From 1898, it was accepted that the name was of Celtic origin and meant place belonging to a man called *Londinos. The ultimate difficulty lies in reconciling the Latin form Londinium with the modern Welsh Llundain, which should demand a form *lōndinion, from earlier *loundiniom. The possibility cannot be ruled out that the Welsh name was borrowed back in from English at a date, and thus cannot be used as a basis from which to reconstruct the original name. Until 1889, the name London officially applied only to the City of London, two recent discoveries indicate probable very early settlements near the Thames in the London area
Alliott Verdon Roe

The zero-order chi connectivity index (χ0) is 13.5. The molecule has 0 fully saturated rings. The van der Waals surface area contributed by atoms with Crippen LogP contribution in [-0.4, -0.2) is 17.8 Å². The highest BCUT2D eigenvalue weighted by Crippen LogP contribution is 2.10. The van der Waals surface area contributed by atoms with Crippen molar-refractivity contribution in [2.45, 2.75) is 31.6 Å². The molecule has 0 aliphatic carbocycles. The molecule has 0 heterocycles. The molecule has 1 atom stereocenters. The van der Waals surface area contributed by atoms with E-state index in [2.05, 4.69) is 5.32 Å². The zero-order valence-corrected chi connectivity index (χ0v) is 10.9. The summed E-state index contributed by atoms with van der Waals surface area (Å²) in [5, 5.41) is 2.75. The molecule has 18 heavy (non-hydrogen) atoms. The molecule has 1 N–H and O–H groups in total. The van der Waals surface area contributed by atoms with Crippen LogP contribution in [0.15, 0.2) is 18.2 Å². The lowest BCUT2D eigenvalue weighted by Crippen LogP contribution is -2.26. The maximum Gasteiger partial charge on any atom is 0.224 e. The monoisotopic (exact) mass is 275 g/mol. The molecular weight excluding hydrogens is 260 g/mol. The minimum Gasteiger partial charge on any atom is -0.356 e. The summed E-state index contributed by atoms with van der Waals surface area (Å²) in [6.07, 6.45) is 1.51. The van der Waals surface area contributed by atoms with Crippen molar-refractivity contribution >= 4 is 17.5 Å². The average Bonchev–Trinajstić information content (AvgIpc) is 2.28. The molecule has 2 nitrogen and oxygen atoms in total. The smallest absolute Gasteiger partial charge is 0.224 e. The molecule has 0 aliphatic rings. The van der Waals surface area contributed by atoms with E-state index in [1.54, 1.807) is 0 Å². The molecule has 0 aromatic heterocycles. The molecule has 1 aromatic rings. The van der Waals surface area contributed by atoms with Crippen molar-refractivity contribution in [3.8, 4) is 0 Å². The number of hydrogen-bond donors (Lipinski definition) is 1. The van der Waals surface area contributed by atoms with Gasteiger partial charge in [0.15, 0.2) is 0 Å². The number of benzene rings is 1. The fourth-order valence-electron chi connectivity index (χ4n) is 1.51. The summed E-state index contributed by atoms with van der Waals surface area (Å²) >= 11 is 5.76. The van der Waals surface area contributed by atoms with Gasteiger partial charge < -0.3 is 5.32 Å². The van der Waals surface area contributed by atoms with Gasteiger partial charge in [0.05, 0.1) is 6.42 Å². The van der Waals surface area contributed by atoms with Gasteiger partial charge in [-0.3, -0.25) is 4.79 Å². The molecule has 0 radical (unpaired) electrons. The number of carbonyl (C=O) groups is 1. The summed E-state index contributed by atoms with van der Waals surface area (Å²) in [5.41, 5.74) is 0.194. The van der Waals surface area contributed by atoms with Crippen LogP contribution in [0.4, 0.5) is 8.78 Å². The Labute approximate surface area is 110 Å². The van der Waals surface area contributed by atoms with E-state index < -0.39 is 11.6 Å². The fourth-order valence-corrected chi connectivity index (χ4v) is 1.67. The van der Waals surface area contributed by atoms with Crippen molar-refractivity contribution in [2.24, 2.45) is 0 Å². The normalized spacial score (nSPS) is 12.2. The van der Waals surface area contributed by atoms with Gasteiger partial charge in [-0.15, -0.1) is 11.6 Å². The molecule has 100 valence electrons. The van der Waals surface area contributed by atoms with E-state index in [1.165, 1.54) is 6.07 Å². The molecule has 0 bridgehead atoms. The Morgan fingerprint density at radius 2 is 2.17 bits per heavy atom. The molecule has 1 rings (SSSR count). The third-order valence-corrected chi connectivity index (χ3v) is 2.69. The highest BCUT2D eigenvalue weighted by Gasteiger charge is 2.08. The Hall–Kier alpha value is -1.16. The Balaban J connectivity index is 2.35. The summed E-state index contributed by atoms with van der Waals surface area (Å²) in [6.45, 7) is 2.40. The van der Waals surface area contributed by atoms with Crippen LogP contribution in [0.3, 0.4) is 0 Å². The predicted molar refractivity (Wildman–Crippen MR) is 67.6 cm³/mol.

Sir Edwin Alliott Verdon Roe OBE, Hon. FRAeS, FIAS was a pioneer English pilot and aircraft manufacturer, and founder in 1910 of the Avro company. Roe was born in Patricroft, Lancashire in 1877, the son of a doctor, he left home when he was 14 to go to Canada where he had been offered training as a surveyor. When he arrived in British Columbia he discovered that a slump in the market meant that there was little demand for surveyors, so he spent a year doing odd jobs. There he served as an apprentice with the Lancashire & Yorkshire Railway, as well as doing dockyard work, Roe joined the ship SS Jebba of the British & South African Royal Mail Company as fifth engineer on the West African run. He went on to serve on other vessels, finishing his Merchant Navy career as third engineer aboard the SS Ichanga and it was during these voyages that he became interested in the possibility of building a flying machine, having observed the soaring flight of albatrosses. In 1906 he applied for the job of Secretary of the Royal Aero Club. L.